The mass to be transported is carried in the container along the 16 kilometre track. The bucket is accelerated through 186.396 m/sec2 or 19 g by a linear electric motor. Following this, the buckets then enter a section of track where all oscillations and vibrations are reduced in amplitude enough to allow the launching of the mass with very great precision.
During acceleration the payload is held tightly in the bucket, however when lunar escape velocity has been reached and any trajectory corrections have been made, the payload will be released from the bucket and escapes the lunar surface. At this point the bucket is magnetically decelerated and thus becomes separated from the payload (which is not decelerated). The bucket then enters a section of rack, where it is further decelerated by a linear synchronous motor. It is then returned to the loading area via a parallel track.
It is extremely important for all payloads leaving the driver to have exactly the same velocity so that they all go to the same point in orbit and the collector can be of reasonable size. Despite our best efforts there will, from time to time, be some variation in trajectory and as such it is desirable to have some means of correcting a trajectory once the package has been set in motion. Trajectory determination can be easily achieved by means of optical laser ranging, where striking one side of the payload with a low powered laser or particle beam brings about trajectory correction. This would remove a thin layer of the payloads outer surface creating an action-reaction impulse sufficient to prevent the payload from missing the orbital catcher.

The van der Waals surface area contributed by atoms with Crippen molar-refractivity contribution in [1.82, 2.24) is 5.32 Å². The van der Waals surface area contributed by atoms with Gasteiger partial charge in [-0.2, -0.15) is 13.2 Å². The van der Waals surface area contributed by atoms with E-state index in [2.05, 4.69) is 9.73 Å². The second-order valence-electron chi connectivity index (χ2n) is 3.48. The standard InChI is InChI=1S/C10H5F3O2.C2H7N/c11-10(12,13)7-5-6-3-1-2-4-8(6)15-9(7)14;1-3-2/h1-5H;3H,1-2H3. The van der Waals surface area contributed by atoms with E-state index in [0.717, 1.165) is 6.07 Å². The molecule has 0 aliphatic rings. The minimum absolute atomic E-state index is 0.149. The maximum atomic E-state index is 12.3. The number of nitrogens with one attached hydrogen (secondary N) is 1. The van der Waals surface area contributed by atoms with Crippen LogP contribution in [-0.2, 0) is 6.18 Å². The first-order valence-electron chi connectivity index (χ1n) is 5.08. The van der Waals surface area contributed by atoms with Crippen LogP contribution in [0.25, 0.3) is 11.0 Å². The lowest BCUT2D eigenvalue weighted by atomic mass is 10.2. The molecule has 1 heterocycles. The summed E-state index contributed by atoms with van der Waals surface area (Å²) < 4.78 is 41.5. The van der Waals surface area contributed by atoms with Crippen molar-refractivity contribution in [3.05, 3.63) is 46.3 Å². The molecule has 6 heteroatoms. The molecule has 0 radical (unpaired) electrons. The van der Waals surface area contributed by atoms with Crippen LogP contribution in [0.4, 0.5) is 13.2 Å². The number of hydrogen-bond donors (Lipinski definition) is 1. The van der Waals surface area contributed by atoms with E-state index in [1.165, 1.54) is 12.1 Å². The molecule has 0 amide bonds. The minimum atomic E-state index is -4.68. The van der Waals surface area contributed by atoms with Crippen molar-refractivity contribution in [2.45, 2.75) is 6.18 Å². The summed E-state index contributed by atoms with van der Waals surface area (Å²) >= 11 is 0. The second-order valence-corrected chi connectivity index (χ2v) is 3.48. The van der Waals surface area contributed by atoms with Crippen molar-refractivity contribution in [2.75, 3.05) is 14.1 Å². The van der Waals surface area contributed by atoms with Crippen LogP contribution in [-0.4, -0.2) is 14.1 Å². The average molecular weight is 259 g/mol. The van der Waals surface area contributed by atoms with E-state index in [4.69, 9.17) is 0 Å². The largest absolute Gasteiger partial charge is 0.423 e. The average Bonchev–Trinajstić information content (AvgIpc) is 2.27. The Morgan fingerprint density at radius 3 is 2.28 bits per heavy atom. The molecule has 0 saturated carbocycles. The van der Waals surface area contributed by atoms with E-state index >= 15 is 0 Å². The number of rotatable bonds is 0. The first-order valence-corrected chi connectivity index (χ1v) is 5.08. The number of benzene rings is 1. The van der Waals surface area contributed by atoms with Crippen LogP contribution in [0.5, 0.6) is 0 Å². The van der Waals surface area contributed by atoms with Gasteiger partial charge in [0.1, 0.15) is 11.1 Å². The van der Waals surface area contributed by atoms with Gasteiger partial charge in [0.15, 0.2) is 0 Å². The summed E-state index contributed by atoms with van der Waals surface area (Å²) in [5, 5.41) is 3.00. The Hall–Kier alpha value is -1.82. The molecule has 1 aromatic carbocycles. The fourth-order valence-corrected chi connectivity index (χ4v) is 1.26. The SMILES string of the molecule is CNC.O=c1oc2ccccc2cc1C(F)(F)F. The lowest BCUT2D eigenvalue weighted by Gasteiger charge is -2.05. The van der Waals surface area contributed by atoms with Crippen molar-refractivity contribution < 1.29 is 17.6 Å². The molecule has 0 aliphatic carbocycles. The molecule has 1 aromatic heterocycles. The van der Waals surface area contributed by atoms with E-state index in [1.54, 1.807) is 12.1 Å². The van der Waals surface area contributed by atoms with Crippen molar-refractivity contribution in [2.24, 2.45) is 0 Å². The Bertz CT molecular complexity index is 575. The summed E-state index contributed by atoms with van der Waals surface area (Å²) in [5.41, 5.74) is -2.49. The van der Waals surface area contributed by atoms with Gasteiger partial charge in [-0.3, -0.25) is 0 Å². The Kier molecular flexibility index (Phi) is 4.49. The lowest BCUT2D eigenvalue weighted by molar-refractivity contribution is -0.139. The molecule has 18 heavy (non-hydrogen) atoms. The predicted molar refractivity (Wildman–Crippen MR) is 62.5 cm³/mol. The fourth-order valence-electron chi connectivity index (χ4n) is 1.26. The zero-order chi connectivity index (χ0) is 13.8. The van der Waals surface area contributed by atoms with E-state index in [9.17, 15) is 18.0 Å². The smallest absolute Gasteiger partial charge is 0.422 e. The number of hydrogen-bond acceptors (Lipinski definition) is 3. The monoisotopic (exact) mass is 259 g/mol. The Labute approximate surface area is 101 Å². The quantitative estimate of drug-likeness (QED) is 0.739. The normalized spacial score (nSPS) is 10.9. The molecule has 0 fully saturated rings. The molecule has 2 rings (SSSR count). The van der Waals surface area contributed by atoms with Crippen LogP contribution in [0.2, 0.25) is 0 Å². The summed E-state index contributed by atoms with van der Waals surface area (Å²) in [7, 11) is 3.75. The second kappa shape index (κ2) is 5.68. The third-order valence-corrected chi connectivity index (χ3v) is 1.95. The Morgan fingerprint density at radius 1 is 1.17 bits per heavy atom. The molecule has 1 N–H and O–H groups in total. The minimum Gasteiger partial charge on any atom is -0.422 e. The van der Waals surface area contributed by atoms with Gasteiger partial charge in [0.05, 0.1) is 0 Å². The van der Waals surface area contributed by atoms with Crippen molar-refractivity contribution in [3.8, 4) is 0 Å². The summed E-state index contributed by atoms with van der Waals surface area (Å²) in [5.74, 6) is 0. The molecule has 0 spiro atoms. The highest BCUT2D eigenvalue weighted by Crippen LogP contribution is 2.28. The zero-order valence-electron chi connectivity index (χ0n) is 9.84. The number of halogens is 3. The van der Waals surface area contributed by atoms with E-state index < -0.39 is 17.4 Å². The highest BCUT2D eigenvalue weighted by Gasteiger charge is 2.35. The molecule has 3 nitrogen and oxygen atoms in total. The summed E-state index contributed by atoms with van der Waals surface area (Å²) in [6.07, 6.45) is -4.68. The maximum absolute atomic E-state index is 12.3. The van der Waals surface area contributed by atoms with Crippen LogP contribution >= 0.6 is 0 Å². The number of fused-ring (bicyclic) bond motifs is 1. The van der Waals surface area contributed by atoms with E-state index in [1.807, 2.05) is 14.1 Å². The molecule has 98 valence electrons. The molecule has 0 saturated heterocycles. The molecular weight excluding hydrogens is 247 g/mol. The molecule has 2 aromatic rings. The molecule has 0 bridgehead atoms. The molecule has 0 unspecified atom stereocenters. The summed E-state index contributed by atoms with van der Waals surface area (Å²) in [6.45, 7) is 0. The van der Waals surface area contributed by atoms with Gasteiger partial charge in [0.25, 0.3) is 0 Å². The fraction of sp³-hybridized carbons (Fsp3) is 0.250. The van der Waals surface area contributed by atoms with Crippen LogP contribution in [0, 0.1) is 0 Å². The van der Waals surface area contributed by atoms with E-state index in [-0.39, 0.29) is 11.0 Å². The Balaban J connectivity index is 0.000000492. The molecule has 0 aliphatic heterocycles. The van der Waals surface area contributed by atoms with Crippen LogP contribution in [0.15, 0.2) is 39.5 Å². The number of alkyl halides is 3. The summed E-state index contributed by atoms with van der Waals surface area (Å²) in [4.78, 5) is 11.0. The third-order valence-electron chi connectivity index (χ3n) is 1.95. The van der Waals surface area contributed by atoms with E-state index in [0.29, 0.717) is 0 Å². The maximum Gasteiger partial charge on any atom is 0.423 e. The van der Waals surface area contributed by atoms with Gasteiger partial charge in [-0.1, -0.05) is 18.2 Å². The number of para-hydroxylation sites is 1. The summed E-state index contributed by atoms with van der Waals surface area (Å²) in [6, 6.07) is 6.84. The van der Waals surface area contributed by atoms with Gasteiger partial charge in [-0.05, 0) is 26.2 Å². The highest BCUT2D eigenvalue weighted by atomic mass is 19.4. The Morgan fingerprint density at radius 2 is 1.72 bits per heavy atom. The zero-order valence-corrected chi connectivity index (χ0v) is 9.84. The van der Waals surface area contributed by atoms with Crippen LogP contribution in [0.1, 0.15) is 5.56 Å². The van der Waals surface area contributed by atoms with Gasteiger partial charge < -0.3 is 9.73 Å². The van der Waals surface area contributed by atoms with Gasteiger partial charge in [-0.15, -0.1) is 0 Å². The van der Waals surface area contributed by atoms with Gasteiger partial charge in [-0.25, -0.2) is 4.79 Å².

The minerals mined on the moon are processed and packaged in thin fibreglass bags which are easily manufactured using lunar material. The bag itself is designed to conform to the shape of the bucket so that the bucket will assume the stresses during acceleration. By the time the payloads clear the Moon’s gravity, the velocity will have been greatly reduced and they will be travelling more slowly. It is at this point that the mass catcher intercepts the payloads. The payload’s momentum carries it through the funnel-shaped catcher into a collector bag. When this bag is full, it is removed and replaced with an empty one.
The mass catcher could easily by located at the L4 point. This location has several clear advantages over the more established mass catcher location of L2. Obviously, if our catcher were to be located a L2, we would then have to transport the building materials to the L4 construction site by conventional means. This not only increases costs but also increases considerably the amount of time to get the material from the lunar surface to the construction site. Due to the fact that the L4 and L5 libration points are significantly more stable than L2, the issue of maintaining position is not nearly as important.
The catching device itself is fully automated. The catcher is in the form of a large but light net which is manipulated by three cables to position the net anywhere within an equilateral triangle.